Jeremy Corbyn Says Government Discussed Herd Immunity At 'Bizarre' Early Covid Briefing

The ex-Labour leader says he was invited to a lecture at the Cabinet Office in the initial stages of the coronavirus pandemic.
Former Labour party leader Jeremy Corbyn
Former Labour party leader Jeremy Corbyn

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The government has again denied it attempted a “herd immunity” strategy in the early stages of the Covid-19 crisis after fresh claims made by Jeremy Corbyn.

The former Labour leader has said he was invited to a government briefing on the virus earlier this year, when he was still leader of the opposition.

He said it consisted of a “lecture” on herd immunity – an approach that allows a population to build up resistance to a disease by allowing more people to contract it – which he branded “absurd”.

Speaking to author Grace Blakeley’s new podcast A World To Win, he said: “I distinctly remember [shadow health secretary] Jon Ashworth and I going to a meeting at the Cabinet Office where we got a lecture about herd immunity.

“The last time I discussed herd immunity had been when I worked on a pig farm 40 years ago. It was absurd: that you’d build up herd immunity by allowing people to die. And so, while the government was going into eugenic formulas of discussing all this stuff, they were not making adequate preparations.”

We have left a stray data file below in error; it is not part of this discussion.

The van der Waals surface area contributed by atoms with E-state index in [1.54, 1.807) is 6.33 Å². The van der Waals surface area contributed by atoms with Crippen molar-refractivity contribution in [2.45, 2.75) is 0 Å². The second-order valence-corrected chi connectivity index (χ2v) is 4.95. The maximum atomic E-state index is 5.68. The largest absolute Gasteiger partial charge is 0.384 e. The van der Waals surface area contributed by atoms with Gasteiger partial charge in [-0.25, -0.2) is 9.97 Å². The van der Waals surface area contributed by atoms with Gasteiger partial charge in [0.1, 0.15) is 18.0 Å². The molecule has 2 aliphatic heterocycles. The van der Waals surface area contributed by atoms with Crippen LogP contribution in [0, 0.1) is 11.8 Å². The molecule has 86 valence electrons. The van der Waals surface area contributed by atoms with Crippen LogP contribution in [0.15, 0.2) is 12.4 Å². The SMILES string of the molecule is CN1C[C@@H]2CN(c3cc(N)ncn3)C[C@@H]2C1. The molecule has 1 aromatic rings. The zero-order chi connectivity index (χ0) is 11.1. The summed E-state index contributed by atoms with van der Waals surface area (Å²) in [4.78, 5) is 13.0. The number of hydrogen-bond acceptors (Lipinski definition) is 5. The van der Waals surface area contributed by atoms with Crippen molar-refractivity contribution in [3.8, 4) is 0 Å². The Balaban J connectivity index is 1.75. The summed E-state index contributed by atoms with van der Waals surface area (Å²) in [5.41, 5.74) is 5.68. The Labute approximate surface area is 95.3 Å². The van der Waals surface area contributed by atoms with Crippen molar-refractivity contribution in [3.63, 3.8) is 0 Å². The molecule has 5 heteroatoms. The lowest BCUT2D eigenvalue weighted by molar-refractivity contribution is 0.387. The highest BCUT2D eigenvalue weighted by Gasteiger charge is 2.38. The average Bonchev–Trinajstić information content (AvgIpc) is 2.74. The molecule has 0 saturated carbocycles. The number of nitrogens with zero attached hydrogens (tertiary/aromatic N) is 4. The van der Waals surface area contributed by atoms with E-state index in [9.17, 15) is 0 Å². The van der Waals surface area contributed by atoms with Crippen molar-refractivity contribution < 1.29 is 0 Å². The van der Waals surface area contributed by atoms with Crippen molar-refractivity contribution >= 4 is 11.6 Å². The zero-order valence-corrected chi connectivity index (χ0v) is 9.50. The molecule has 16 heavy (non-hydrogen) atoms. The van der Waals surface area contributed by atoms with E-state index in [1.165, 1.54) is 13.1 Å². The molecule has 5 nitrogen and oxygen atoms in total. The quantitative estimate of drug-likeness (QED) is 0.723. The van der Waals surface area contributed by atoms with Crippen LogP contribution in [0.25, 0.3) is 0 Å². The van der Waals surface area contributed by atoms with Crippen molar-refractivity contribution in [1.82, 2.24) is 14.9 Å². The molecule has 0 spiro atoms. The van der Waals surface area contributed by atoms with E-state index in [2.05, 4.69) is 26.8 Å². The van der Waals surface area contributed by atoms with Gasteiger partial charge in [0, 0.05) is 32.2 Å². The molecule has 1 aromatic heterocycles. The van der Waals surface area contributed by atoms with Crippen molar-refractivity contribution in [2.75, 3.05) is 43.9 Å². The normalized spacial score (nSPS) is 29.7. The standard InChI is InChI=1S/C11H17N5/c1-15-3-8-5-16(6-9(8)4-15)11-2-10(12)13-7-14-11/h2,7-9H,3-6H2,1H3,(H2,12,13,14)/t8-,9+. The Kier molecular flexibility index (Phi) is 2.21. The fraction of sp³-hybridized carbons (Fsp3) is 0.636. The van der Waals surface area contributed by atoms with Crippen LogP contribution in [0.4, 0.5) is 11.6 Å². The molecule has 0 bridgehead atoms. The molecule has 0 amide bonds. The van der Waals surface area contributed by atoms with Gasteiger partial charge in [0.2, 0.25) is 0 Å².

The former Labour leader said that “many people lost their lives needlessly because of government policy” and a lack of preparedness.

Corbyn was succeeded as Labour leader by Keir Starmer in April.

The government flatly denied herd immunity was its strategy.

“It is categorically wrong to suggest herd immunity was the government’s aim,” a spokesperson said on Wednesday. “Our goal is to reduce the impact of coronavirus – protecting the most vulnerable and ensuring our NHS and social care system has capacity to cope while leading the world on scientific research into therapeutics and a vaccine.”

The government’s chief scientific officer Patrick Vallance had openly discussed herd immunity as a concept, but later apologised and said it had never been the government’s actual plan.

Speaking to the Commons’ health committee in May, he said: “I should be clear about what I was trying to say, and if I didn’t say this clearly enough then I apologise.

“What I was trying to say was that, in the absence of a therapeutic, the way in which you can stop a community becoming susceptible to this is through immunity, and immunity can be obtained by vaccination, or it can be obtained by people who have the infection.”


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